2. Be intentional about knowing people, especially when working virtually/at a distance. Building strong relationships won’t just happen. Think about ways you can plan routines and systems that are inclusive, review how your time is spent and with who, audit the airtime of folks in meetings, and reference the accomplishments of others. Know the names of your client’s kids. Ask about upcoming plans to travel to Mexico. In other words, be a real person at work. I can’t encourage this enough, but take notes–you probably do during all other work meetings and engagements–why not now? I’m horrible at remembering names and worse with birthdays and anniversaries, so instead of not knowing, I write them down. My Outlook calendar is a color-coded Rosetta Stone for my life, and the 10 seconds it takes to set a recurring reminder for someone’s birthday goes a long way in showing colleagues and clients that I value and care about who they are.  
  3. Make yourself part of the team. It can be difficult to feel part of the team when you’re (1) external to the organization (2) not physically situated with others and (3) present for some, but not all key meetings and events. Teams may not sit in Office Space-style cubicles and have to write TPS reports anymore, but so much of a group’s culture building happens around the proverbial water cooler. So what can you do?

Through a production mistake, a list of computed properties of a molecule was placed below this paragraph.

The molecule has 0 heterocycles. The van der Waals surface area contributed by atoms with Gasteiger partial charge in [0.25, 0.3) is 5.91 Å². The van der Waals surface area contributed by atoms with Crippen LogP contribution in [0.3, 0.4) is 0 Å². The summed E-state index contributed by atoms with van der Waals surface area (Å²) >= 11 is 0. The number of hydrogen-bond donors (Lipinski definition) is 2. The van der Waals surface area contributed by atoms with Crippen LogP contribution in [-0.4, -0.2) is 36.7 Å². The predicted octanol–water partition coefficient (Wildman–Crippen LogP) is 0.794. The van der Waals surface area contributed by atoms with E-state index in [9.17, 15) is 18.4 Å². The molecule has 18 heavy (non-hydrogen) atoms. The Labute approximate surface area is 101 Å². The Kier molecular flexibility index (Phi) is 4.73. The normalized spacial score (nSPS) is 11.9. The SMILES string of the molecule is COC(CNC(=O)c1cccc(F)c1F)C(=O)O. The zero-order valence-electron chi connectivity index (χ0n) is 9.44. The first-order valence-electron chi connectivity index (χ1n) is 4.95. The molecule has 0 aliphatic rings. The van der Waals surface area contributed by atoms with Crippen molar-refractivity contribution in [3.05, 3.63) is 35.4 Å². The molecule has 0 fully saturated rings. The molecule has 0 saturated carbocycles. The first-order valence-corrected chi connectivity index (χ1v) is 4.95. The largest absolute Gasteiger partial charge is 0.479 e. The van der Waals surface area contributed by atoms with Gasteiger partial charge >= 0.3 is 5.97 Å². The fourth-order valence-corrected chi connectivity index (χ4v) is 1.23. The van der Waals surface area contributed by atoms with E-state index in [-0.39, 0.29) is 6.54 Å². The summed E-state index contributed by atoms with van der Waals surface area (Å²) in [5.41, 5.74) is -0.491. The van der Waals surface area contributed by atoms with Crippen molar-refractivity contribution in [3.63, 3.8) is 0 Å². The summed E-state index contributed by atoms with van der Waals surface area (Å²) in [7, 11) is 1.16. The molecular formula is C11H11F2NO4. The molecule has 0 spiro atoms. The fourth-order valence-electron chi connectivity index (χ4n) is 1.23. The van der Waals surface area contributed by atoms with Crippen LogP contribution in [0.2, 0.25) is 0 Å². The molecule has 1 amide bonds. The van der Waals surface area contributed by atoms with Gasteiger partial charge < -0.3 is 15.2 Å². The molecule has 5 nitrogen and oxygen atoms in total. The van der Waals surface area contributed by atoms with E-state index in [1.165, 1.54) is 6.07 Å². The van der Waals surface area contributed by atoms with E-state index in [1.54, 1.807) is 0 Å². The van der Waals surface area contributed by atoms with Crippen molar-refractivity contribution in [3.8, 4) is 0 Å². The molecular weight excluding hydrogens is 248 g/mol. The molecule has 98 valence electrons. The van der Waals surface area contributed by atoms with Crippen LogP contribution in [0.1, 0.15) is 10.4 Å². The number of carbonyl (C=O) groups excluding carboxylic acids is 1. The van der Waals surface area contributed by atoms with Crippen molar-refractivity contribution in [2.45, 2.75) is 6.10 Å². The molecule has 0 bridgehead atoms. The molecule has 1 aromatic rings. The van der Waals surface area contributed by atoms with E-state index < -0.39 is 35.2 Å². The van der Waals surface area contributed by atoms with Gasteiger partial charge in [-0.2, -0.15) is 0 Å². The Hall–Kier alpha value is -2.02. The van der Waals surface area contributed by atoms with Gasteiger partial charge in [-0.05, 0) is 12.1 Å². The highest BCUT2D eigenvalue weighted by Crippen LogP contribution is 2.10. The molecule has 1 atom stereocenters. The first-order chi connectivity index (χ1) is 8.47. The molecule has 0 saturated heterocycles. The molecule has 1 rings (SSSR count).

1. Do your homework and know what’s happening in town: the weather, the hot new restaurant opening, the big game that weekend; all are great for making yourself part of the team. Pro-tip: set up Google alerts! 
    2. Make a concerted effort to learn and use the language used by your clients: Are they students or scholars? Principals or School Leaders? What’s the funky acronym for their central office teams? These little cues help you meld into the team and live in their world comfortably, even if it’s only for a few hours a week. 
    3. When possible, invest time (and money) in being physically present: go to team happy hours and lunches; join weekly team meetings and spend a day working from the office–you may even be there for the creation of a lasting inside joke.